The Jesuit missionary, P. de Brebeuf, who assisted at one of the “feasts of the dead” at the village of Ossosane, before the dispersion of the Hurons, relates that the ceremony took place in the presence of 2,000 Indians, who offered 1,300 presents at the common tomb, in testimony of their grief. The people belonging to five large villages deposited the bones of their dead in a gigantic shroud, composed of forty-eight robes, each robe being made of ten beaver skins. After being carefully wrapped in this shroud, they were placed between moss and bark. A wall of stones was built around this vast ossuary to preserve it from profanation. Before covering the bones with earth a few grains of Indian corn were thrown by the women upon the sacred relics. According to the superstitious belief of the Hurons the souls of the dead remain near the bodies until the “feast of the dead”; after which ceremony they become free, and can at once depart for the land of spirits, which they believe to be situated in the regions of the setting sun.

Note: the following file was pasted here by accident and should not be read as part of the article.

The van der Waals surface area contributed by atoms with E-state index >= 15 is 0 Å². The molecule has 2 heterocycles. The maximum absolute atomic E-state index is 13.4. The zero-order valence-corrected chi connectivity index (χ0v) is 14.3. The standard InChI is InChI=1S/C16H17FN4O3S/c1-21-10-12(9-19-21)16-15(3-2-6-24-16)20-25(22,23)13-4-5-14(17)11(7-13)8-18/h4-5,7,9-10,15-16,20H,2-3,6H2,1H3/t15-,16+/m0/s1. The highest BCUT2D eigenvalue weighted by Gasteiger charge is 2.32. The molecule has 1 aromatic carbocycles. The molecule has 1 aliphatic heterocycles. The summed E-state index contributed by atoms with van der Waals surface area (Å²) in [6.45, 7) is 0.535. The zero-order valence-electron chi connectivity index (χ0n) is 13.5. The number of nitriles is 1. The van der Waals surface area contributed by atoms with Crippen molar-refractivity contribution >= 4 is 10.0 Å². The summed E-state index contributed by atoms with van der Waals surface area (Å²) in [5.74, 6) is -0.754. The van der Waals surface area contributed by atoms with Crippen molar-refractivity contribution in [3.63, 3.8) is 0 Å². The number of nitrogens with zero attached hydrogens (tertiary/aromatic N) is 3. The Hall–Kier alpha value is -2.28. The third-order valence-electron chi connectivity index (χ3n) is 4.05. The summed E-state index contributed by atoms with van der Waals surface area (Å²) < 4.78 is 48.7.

Ossuaries have not been used by savage nations alone, for the custom of exhuming the bones of the dead after a certain period, and collecting them in suitable receptacles, is well known to have been practiced in Italy, Switzerland, and France. The writer saw in the church-yard of Zug, Switzerland, in 1857, a slatted pen containing the remains of hundreds of individuals. These had been dug up from the grave-yard and preserved in the manner indicated. The catacombs of Naples and Paris afford examples of burial ossuaries.
The following account is by Dr. S.G. Wright, acting physician to the Leech Lake Agency, Minnesota:—
Pagan Indians or those who have not become Christians still adhere to the ancient practice of feasting at the grave of departed friends; the object is to feast with the departed; that is, they believe that while they partake of the visible material the departed spirit partakes at the same time of the spirit that dwells in the food. From ancient time it was customary to bury with the dead various articles, such especially as were most valued in lifetime. The idea was that there was a spirit dwelling in the article represented by the material article; thus the war-club contained a spiritual war-club, the pipe a spiritual pipe, which could be used by the departed in another world. These several spiritual implements were supposed, of course, to accompany the soul, to be used also on the way to its final abode. This habit has now ceased.
This subject has been sufficiently mentioned elsewhere in connection with other matters and does not need to be now repeated. It has been an almost universal custom throughout the whole extent of the country to place food in or near the grave of deceased persons.